Business Strategy

Corporate to Start-up: Can You Make The Leap?

make leap

So, you’re thinking of crossing lines and making the leap from the corporate world to start-up land.  Think of it as immigrating to a new country.  When you leave a country to start a new life somewhere else you have to be hungry to do things differently.  You must have the capacity to problem solve on the fly and be comfortable taking risks despite lots of unknowns.

Shortly after I launched Ivy Exec, a friend from business school joined the team. She was smart and talented, and had worked for some of the leading consulting firms in the past. However, as we embarked on this journey, our different approaches became apparent quickly. I found the uncertainties of creating a start-up energizing, while my friend worried about the “unknowns” that far outnumbered the “knowns.”  After a particularly intense meeting with bankers my friend burst into tears, totally overwhelmed by the murky path ahead.  And the rest is history.  Today, I am very much the entrepreneur and my friend has a successful corporate career.

When I have an opportunity to bring a seasoned professional on board from a corporate background – as compelling as their experience mix might be – I think long and hard about it.  I need serious convincing that a corporate candidate understands the inherent differences between the corporate and start-up environments, and has the skills and personality attributes to successfully make the transition.

The ability to deliver quality against tight deadlines, a strong work ethic and a team orientation are success factors common to both corporate and start-up employees.  But beyond working hard and playing nice in the sandbox, I look for the following qualities in corporate candidates:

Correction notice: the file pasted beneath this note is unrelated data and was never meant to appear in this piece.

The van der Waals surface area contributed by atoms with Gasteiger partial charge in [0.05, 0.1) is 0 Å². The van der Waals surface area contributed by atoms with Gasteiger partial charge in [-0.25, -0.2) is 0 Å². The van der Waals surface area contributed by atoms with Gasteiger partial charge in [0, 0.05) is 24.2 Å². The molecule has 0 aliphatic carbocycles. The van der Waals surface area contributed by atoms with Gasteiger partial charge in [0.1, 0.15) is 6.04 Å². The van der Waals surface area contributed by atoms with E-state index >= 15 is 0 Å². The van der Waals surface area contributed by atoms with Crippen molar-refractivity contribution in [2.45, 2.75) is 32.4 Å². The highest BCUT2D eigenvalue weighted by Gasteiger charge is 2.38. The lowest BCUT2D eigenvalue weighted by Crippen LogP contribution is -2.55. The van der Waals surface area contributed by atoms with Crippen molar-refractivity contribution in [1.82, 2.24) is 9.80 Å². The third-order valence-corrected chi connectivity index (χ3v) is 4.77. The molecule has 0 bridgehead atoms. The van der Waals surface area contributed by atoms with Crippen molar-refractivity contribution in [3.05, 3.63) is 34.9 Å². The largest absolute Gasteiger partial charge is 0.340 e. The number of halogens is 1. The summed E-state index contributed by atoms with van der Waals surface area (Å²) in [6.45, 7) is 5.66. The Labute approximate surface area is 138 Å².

“Nimble” thinkers/“nimble” problem solvers.  Start-ups are inherently fast paced and moving toward the NEXT.  Time is of the essence. Dream it. Do It. Done. Candidates who’ve enjoyed success in more process driven, i’s-dotted/t’s-crossed corporate environments may struggle in a start-up where things have to happen yesterday, and the path forward is painted shades of gray.

Only “drivers” need apply.  There is no corporate mass sustaining forward momentum in a start-up. If your team doesn’t drive your company’s momentum you will stall and die.  And you drive ALL THE TIME. When I review corporate resumes, words like: “Oversee – Manage – Orchestrate – Co-ordinate” are red flags for me. Taking it further, the demands of a start-up environment do not neatly fall into a 9 to 5/Monday to Friday work week.  Ever.  Being a “driver” equates to long work weeks with commitments that frequently stalk you, evenings and weekends.

Perfectionism  a positive. Execution-oriented professionals only. Given lack of resources, time to market is often more important in a start-up than delivering absolute perfection out of the starting gate.  “Good enough is good enough.”  Candidates have to live and breathe execution – not perfection.

Risk takers welcome.  In a start-up it’s about successfully taking measured risks time and time again, without obsessive preoccupation with mitigating risks. Considered risk taking is embraced and encouraged, because if nothing’s ventured, nothing’s gained.  When I assess corporate candidates I ask myself if they will thrive on conquering “unknowns” or be consumed by them.

Low maintenance types preferred. A corporate environment offers a lot of perks that aren’t even recognized as perks until you don’t have them.  Beyond the job spec, start-ups require pitch in types that are as ready to empty the trash and book bargain rate flights, as they are to bring in the next customer or deliver the next product. And,

Absolutely no political animals allowed!

About the Author

Elena Bajic is the founder and CEO of Ivy Exec, a selective online career network for top performers.